Venue & Hospitality
Welcome to the Official Attendee Housing Site for the Diabetes Congress 2019, that will be held in the beautiful and exciting city of Tokyo, Japan. Accommodations will be provided at Conference Venue
Radisson Hotel Narita
650-35 Nanae, Tomisato
Chiba Prefecture 286-0221, Japan
Conference Dates: December 04-05, 2019
Hotel Services & Amenities
- Audio/Visual Equipment Rental.
- Business Center.
- Business Phone Service.
- Complimentary Printing Service.
- Express Mail.
- Meeting Rooms.
- Office Rental.
- Photo Copying Service.
- Secretarial Service.
- Video Conference.
- Video Messaging.
- Video Phone.
- Baggage Storage.
Narita International Airport 1-1 Furugome, Narita, Chiba Prefecture 282-0004, Japan. Drive from National Highway 295 Line to Fragrance 6 min (2.0 km) Continue to Komagino 2 min (1.0 km) Turn left onto Prefectural road 44 Line 1 min (1.0 km) Continue to Tomisato 8 min (4.3 km) Turn right onto Prefectural road 106 Line Destination will be on the left 2 min (1.2 km) Radisson Hotel Narita 650-35 Nanae, Tomisato, Chiba Prefecture 286-0221, Japan
Tokyo is Japan's capital and the world's most populous metropolis. It is also one of Japan's 47 prefectures, consisting of 23 central city wards and multiple cities, towns and villages west of the city center. The Izu and Ogasawara Islands are also part of Tokyo. Prior to 1868, Tokyo was known as Edo. A small castle town in the 16th century, Edo became Japan's political center in 1603 when Tokugawa Ieyasu established his feudal government there. A few decades later, Edo had grown into one of the world's most populous cities. With the Meiji Restoration of 1868, the emperor and capital moved from Kyoto to Edo, which was renamed Tokyo ("Eastern Capital"). Large parts of Tokyo were destroyed in the Great Kanto Earthquake of 1923 and in the air raids of 1945.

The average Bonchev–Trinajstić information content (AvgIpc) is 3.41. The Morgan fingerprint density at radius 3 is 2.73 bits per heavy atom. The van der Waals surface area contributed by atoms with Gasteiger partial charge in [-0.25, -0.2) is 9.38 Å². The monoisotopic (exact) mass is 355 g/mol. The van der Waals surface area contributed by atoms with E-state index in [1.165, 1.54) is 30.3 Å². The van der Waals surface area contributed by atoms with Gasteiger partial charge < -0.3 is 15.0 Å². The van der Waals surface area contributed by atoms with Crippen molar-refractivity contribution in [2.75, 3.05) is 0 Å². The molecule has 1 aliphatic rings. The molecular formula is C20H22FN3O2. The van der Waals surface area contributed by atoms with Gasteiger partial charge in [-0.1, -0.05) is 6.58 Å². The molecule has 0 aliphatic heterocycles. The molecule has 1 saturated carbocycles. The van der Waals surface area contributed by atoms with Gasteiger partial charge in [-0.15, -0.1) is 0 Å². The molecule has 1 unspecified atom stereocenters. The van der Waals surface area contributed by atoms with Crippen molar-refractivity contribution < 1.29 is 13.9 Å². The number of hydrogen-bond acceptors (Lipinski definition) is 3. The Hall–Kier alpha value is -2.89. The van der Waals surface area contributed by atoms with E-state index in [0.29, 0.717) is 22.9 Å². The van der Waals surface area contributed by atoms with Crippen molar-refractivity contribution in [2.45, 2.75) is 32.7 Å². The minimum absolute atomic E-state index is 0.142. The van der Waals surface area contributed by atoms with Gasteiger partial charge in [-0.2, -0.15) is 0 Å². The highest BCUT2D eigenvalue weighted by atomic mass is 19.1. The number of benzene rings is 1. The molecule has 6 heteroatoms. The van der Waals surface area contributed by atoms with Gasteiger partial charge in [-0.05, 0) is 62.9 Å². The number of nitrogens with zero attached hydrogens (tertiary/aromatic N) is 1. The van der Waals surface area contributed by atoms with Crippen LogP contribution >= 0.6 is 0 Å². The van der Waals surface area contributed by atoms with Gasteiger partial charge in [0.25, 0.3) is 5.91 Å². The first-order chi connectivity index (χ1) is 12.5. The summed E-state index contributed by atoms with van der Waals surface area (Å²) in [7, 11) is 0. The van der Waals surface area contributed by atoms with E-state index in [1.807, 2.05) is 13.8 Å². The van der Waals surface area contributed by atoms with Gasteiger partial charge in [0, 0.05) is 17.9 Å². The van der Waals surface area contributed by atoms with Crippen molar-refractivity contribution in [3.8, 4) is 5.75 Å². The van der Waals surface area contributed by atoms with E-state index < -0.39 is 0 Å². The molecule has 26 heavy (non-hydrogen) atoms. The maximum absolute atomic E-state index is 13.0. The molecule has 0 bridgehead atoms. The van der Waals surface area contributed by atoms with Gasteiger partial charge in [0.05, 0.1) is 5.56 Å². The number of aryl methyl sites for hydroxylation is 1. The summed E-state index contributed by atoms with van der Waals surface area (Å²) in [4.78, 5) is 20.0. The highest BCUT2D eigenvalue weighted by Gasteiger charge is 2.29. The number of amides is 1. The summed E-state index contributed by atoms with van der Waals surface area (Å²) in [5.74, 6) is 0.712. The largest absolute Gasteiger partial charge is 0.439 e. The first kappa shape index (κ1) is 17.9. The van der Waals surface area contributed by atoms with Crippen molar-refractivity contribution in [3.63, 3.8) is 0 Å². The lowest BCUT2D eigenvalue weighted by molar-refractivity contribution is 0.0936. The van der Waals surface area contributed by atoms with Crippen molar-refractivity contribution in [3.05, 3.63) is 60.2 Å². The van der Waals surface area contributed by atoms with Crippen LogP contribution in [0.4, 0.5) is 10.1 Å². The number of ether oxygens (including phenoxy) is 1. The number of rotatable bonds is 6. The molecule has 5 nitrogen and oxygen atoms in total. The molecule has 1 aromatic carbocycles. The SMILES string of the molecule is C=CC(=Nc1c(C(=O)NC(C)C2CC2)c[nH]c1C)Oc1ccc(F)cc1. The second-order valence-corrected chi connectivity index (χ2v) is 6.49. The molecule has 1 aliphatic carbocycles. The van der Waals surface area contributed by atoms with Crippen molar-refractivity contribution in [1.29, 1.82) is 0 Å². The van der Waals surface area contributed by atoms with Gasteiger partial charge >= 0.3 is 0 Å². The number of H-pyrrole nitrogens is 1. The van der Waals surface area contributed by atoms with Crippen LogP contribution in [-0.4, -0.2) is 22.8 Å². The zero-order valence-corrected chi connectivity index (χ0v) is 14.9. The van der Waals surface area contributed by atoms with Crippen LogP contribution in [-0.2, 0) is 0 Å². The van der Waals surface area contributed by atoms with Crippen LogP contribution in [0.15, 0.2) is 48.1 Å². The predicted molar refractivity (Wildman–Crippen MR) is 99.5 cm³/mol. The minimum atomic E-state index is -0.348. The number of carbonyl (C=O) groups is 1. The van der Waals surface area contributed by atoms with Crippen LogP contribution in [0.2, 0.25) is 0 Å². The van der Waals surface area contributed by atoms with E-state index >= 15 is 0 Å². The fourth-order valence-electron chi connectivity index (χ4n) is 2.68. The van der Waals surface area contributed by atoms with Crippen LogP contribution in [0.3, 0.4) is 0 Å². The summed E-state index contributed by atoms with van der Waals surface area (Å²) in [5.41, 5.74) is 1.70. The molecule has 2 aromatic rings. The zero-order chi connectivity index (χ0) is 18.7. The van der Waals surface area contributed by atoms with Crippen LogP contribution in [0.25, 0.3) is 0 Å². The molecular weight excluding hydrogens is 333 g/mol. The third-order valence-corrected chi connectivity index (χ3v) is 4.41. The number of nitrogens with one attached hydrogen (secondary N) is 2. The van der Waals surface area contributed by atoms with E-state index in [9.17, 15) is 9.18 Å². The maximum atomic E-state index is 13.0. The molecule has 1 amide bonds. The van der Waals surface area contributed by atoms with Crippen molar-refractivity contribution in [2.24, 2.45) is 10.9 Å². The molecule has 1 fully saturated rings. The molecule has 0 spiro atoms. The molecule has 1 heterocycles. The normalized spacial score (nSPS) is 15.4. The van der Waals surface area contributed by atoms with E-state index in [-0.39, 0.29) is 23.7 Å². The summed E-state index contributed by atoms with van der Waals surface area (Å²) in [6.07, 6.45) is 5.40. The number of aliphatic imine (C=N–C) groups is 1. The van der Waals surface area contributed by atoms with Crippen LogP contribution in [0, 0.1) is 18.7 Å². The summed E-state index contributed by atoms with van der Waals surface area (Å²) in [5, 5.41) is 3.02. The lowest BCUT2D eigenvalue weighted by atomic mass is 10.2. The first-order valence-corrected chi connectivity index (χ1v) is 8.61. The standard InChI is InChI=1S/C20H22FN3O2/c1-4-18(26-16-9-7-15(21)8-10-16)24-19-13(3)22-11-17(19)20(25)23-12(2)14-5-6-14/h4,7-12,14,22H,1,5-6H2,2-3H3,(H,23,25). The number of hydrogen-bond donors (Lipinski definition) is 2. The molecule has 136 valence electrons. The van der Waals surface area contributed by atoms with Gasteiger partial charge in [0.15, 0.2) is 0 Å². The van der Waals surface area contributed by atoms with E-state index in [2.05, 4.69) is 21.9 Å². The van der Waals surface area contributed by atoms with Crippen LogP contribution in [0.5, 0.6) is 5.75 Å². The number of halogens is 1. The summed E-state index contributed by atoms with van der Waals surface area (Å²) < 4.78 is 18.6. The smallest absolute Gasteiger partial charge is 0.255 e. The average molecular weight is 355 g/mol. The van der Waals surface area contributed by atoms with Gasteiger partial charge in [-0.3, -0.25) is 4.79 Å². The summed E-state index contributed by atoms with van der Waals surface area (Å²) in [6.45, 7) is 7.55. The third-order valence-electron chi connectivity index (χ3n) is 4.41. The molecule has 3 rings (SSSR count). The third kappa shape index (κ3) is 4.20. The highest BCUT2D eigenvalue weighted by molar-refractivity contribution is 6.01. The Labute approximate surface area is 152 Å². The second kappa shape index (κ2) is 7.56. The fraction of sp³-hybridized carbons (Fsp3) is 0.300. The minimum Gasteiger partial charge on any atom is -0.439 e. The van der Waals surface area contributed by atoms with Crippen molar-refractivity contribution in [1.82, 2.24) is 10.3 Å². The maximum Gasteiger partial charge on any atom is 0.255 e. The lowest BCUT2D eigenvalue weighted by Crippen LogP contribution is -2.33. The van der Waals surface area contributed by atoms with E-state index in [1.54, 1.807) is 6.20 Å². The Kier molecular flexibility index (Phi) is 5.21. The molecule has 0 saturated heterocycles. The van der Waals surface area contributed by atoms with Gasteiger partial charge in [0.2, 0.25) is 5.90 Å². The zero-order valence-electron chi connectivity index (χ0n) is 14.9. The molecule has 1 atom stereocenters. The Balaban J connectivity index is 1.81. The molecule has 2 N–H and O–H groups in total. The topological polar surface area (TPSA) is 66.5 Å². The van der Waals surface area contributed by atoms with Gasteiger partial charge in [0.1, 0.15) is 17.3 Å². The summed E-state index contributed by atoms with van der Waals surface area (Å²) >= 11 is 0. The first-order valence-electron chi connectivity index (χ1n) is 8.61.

Greater Tokyo is the world's most populous metropolitan area and is the center of Japanese culture, finance, and government. A bustling cosmopolitan city, Tokyo is also a major transportation hub and a world economic and industrial center. The city boasts a large number of world-class institutions of higher education, the highest concentration of universities in Japan. Tokyo was known as Edo until 1868, when the Japanese imperial family was moved there from Kyoto. Metropolitan Tokyo is generally defined as the four prefectures of Tokyo, Saitaima, Kanagawa, and Chiba, while the city of Tokyo proper usually refers to the 23 wards in Tokyo prefecture itself. The metropolitan area includes the major cities of Yokohama (the second largest city in Japan), Kawasaki, and Chiba, as well as rural mountain regions west of the city, the Izu Islands outside Tokyo Bay, and the Bonin Islands to the southeast in the Pacific Ocean.
Today, Tokyo offers a seemingly unlimited choice of shopping, entertainment, culture and dining to its visitors. The city's history can be appreciated in districts such as Asakusa, and in many excellent museums, historic temples and gardens. Contrary to common perception, Tokyo also offers a number of attractive green spaces in the city center and within relatively short train rides at its outskirts